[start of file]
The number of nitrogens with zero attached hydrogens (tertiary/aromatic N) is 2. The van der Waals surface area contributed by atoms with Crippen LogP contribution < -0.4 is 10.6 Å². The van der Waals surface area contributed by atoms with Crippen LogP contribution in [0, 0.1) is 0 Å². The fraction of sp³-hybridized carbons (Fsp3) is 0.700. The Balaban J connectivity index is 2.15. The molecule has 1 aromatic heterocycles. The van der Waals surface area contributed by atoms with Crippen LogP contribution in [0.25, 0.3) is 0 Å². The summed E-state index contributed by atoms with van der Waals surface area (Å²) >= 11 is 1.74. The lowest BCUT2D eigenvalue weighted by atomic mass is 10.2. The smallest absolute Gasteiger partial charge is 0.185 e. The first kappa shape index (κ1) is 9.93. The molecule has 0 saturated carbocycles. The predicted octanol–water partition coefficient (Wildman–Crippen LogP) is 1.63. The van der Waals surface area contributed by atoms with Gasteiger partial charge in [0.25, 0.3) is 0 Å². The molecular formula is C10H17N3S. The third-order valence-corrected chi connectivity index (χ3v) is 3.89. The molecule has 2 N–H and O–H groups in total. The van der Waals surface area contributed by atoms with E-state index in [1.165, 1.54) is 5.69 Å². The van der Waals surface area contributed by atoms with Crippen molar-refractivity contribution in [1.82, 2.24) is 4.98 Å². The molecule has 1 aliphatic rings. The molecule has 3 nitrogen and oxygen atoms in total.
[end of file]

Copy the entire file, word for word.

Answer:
The number of nitrogens with zero attached hydrogens (tertiary/aromatic N) is 2. The van der Waals surface area contributed by atoms with Crippen LogP contribution < -0.4 is 10.6 Å². The van der Waals surface area contributed by atoms with Crippen LogP contribution in [0, 0.1) is 0 Å². The fraction of sp³-hybridized carbons (Fsp3) is 0.700. The Balaban J connectivity index is 2.15. The molecule has 1 aromatic heterocycles. The van der Waals surface area contributed by atoms with Crippen LogP contribution in [0.25, 0.3) is 0 Å². The summed E-state index contributed by atoms with van der Waals surface area (Å²) >= 11 is 1.74. The lowest BCUT2D eigenvalue weighted by atomic mass is 10.2. The smallest absolute Gasteiger partial charge is 0.185 e. The first kappa shape index (κ1) is 9.93. The molecule has 0 saturated carbocycles. The predicted octanol–water partition coefficient (Wildman–Crippen LogP) is 1.63. The van der Waals surface area contributed by atoms with Gasteiger partial charge in [0.25, 0.3) is 0 Å². The molecular formula is C10H17N3S. The third-order valence-corrected chi connectivity index (χ3v) is 3.89. The molecule has 2 N–H and O–H groups in total. The van der Waals surface area contributed by atoms with E-state index in [1.165, 1.54) is 5.69 Å². The van der Waals surface area contributed by atoms with Crippen molar-refractivity contribution in [1.82, 2.24) is 4.98 Å². The molecule has 1 aliphatic rings. The molecule has 3 nitrogen and oxygen atoms in total.